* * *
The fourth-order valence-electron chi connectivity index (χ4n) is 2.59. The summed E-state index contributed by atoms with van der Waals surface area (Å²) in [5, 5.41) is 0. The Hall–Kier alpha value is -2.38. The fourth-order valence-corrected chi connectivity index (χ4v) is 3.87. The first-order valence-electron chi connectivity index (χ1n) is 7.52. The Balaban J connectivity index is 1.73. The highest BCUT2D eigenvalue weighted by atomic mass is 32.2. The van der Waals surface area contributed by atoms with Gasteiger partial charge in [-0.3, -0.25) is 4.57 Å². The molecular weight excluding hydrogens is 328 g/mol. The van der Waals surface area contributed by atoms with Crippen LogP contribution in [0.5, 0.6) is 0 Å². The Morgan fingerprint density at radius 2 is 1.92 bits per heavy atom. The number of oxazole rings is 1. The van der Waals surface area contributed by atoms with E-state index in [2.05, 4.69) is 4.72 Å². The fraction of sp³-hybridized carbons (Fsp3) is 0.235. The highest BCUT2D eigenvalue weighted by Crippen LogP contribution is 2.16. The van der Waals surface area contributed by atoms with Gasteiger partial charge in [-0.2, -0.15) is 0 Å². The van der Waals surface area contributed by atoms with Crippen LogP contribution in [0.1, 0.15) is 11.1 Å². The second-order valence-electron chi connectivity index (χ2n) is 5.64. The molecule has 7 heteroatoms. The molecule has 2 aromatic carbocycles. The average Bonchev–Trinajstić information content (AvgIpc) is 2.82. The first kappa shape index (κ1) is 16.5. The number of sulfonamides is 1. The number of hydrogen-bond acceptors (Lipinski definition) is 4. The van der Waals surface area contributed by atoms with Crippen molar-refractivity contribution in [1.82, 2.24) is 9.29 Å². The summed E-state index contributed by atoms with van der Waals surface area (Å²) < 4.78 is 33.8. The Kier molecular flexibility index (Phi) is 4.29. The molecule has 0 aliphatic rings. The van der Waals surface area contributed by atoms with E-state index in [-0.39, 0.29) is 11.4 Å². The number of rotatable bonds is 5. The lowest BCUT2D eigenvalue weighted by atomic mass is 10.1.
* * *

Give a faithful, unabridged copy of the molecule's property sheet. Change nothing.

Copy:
The fourth-order valence-electron chi connectivity index (χ4n) is 2.59. The summed E-state index contributed by atoms with van der Waals surface area (Å²) in [5, 5.41) is 0. The Hall–Kier alpha value is -2.38. The fourth-order valence-corrected chi connectivity index (χ4v) is 3.87. The first-order valence-electron chi connectivity index (χ1n) is 7.52. The Balaban J connectivity index is 1.73. The highest BCUT2D eigenvalue weighted by atomic mass is 32.2. The van der Waals surface area contributed by atoms with Gasteiger partial charge in [-0.3, -0.25) is 4.57 Å². The molecular weight excluding hydrogens is 328 g/mol. The van der Waals surface area contributed by atoms with Crippen LogP contribution in [0.5, 0.6) is 0 Å². The Morgan fingerprint density at radius 2 is 1.92 bits per heavy atom. The number of oxazole rings is 1. The van der Waals surface area contributed by atoms with E-state index in [2.05, 4.69) is 4.72 Å². The fraction of sp³-hybridized carbons (Fsp3) is 0.235. The highest BCUT2D eigenvalue weighted by Crippen LogP contribution is 2.16. The van der Waals surface area contributed by atoms with Gasteiger partial charge in [-0.2, -0.15) is 0 Å². The van der Waals surface area contributed by atoms with Crippen LogP contribution in [0.1, 0.15) is 11.1 Å². The second-order valence-electron chi connectivity index (χ2n) is 5.64. The molecule has 7 heteroatoms. The molecule has 2 aromatic carbocycles. The average Bonchev–Trinajstić information content (AvgIpc) is 2.82. The first kappa shape index (κ1) is 16.5. The number of sulfonamides is 1. The number of hydrogen-bond acceptors (Lipinski definition) is 4. The van der Waals surface area contributed by atoms with Crippen molar-refractivity contribution in [1.82, 2.24) is 9.29 Å². The summed E-state index contributed by atoms with van der Waals surface area (Å²) < 4.78 is 33.8. The Kier molecular flexibility index (Phi) is 4.29. The molecule has 0 aliphatic rings. The van der Waals surface area contributed by atoms with E-state index in [-0.39, 0.29) is 11.4 Å². The number of rotatable bonds is 5. The lowest BCUT2D eigenvalue weighted by atomic mass is 10.1.